Speed Up Your Color Workflow Using Scene Cut Detection

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DaVinci Resolve’s Scene Cut Detection function chops a single file into multiple shots. Here’s how to how to use this time-saving feature.

Colorists occasionally work on projects that only exist as a single file with no accompanying project or EDL. It may also be easier to grade a single file when working with a previously conformed spot, a reel, or in scenarios where the client is located remotely and it’s not practical to upload gigabytes of material.

DaVinci Resolve’s Scene Cut Detection function can analyze a single file and chop it into multiple shots based on where it believes there are cuts in the program. This important feature saves hours of time from finding edit points manually. Let’s look into how to use this feature.

Before importing the single movie file in question, locate it in the Media Storage and right-click it. Select Scene Cut Detection.

Once you find the file that needs to be chopped up, right-click it and select Scene Cut Detection.

Scene Cut Detection Select

A window appears with several options. Click Auto Scene Detect in the lower left. Resolve will try to locate all of the cuts within the piece, which may take a little while depending on the speed of your computer and the piece’s duration.

After analysis, a bunch of lines are created across the timeline. The length of the line corresponds to how confident Resolve is in determining a cut. The purple line that cuts across the interface is your tolerance bar, which will include any lines above this line and exclude those below it. You can drag this tolerance bar to include or exclude shots.

Once Resolve has analyzed the video file, the interface will resemble the image below. The green lines denote where Resolve thinks cuts occur. The purple line is the tolerance bar; all vertical lines above this bar will be included; those below will be greyed out and excluded. More on the image thumbnails below.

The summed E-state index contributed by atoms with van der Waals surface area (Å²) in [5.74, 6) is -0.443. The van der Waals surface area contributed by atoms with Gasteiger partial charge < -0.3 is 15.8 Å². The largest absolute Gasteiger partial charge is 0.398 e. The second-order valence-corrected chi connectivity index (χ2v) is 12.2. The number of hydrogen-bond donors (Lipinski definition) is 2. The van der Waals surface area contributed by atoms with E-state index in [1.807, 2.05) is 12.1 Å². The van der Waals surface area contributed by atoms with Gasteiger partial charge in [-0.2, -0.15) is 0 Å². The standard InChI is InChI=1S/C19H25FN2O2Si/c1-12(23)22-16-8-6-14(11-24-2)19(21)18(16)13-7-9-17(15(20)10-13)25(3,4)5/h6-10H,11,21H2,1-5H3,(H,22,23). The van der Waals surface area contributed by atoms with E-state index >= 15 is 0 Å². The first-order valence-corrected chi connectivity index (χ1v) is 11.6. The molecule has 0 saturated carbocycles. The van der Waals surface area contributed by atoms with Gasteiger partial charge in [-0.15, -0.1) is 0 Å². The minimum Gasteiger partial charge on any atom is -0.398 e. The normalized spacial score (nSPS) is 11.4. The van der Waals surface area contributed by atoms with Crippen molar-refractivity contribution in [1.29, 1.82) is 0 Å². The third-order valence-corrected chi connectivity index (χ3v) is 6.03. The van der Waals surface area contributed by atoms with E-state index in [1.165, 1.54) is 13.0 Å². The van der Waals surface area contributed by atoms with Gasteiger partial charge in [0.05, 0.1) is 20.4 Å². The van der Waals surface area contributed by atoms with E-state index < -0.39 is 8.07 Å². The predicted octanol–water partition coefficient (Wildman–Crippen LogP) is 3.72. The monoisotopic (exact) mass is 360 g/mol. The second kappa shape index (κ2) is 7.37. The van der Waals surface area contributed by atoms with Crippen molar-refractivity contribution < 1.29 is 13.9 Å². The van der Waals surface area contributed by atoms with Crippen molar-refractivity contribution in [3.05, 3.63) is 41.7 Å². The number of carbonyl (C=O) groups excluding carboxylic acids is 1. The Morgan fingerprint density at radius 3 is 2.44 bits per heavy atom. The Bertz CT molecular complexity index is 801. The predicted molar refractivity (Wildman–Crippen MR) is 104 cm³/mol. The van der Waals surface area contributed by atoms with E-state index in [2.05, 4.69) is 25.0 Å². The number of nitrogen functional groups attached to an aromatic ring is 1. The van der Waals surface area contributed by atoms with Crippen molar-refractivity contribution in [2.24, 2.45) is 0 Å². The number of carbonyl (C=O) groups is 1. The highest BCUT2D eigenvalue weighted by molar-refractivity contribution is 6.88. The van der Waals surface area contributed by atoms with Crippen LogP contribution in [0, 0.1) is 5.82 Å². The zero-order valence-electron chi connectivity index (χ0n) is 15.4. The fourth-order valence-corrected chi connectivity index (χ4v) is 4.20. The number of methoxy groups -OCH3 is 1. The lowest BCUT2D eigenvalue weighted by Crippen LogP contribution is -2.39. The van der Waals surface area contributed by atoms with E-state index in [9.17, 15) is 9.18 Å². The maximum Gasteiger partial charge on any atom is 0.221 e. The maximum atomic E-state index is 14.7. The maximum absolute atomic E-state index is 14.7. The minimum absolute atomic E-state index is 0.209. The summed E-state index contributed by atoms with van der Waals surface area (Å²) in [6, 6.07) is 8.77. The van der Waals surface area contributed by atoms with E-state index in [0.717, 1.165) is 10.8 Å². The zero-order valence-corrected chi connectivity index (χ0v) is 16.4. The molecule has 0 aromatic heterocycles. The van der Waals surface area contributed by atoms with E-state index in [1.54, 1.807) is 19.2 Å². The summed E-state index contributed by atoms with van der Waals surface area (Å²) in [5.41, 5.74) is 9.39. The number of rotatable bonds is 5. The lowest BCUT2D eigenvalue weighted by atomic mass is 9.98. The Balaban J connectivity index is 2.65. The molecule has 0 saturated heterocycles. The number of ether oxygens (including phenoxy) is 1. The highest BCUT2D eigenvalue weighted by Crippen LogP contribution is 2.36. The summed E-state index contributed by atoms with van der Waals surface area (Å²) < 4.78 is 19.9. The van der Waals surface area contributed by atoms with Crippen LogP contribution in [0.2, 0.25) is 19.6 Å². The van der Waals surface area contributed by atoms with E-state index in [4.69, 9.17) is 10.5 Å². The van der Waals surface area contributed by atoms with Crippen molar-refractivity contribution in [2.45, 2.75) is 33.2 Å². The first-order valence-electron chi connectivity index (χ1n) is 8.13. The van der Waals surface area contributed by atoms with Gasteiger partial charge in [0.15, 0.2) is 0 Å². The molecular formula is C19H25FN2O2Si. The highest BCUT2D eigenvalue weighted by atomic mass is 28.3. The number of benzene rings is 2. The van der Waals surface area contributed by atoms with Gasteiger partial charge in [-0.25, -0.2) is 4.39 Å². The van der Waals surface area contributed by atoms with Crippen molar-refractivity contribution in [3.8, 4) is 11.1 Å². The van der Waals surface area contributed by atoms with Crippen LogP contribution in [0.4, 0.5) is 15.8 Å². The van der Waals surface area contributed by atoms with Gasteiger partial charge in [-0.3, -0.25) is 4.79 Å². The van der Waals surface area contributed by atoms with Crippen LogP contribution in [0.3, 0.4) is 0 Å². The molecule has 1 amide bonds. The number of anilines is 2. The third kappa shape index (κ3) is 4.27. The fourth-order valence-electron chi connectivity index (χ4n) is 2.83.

Scene Cut Detection Interface

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Blockbuster Looks in DaVinci Resolve: The Matrix

This article was originally published on PremiumBeat’s blog.

The green tint of the Matrix universe drips with dystopian atmosphere. Learn how to achieve this look in DaVinci Resolve.

Above image from The Matrix

In an previous article, I analyzed the orange-teal look, a style popularized by theTransformers series that’s now featured in numerous Hollywood films, regardless of genre. Before Transformers, there was The Matrix, which showcased its own distinct look.

The Matrix depicts a technological dystopia, so the filmmakers decided the overall green tint was a nod to the monochromatic green of command-line computing, one of the first images used in the movie.

matrix_fix

The most interesting aspect of the film from a color perspective is that The Matrixruns contrary to traditional styles of rendering skin tones in healthier yellow, orange, or magenta registers. Skin is colored by the epidermis’s melanin as well as red-colored hemoglobin in the blood. Green skin, on the other hand, evokes decomposing or dead flesh.

Most skin complexions fall in a general range that is approximated by DaVinci Resolve’s Skin Tone Indicator, which can be activated in the Vectorscope preferences. The indicator line runs between red and yellow, the combination of our skin and blood.

DaVinci Resolve’s Skin Tone Indicator shows roughly where most healthy skin tones will fall, at least on typical jobs. Access this feature by clicking on the lower right preference button.

Blockbuster Looks in DaVinci Resolve: skin tone indicator

Certainly you wouldn’t see a Matrix grade on most fashion jobs, where healthy, vibrant skin tones are the name of the game. Many artists who use Photoshop’sCurves to manipulate a fashion image tend to steer away from the green slider, instead opting to utilize the red and blue to create distinct looks. The Matrix is the furthest thing from a fashion job though, so the Wachowskis went in a different direction by addressing the science fiction tone of the film.

When referencing The Matrix, consider your project’s material and how much healthy skin tones matter. It may seem an obvious choice if you’re grading a fantasy, noir, or science fiction movie, but why not experiment with other genres?

Bringing in one of the stills from the film shows a definite bias toward green, and the image deviates from the Skin Tone Indicator as we suspected.

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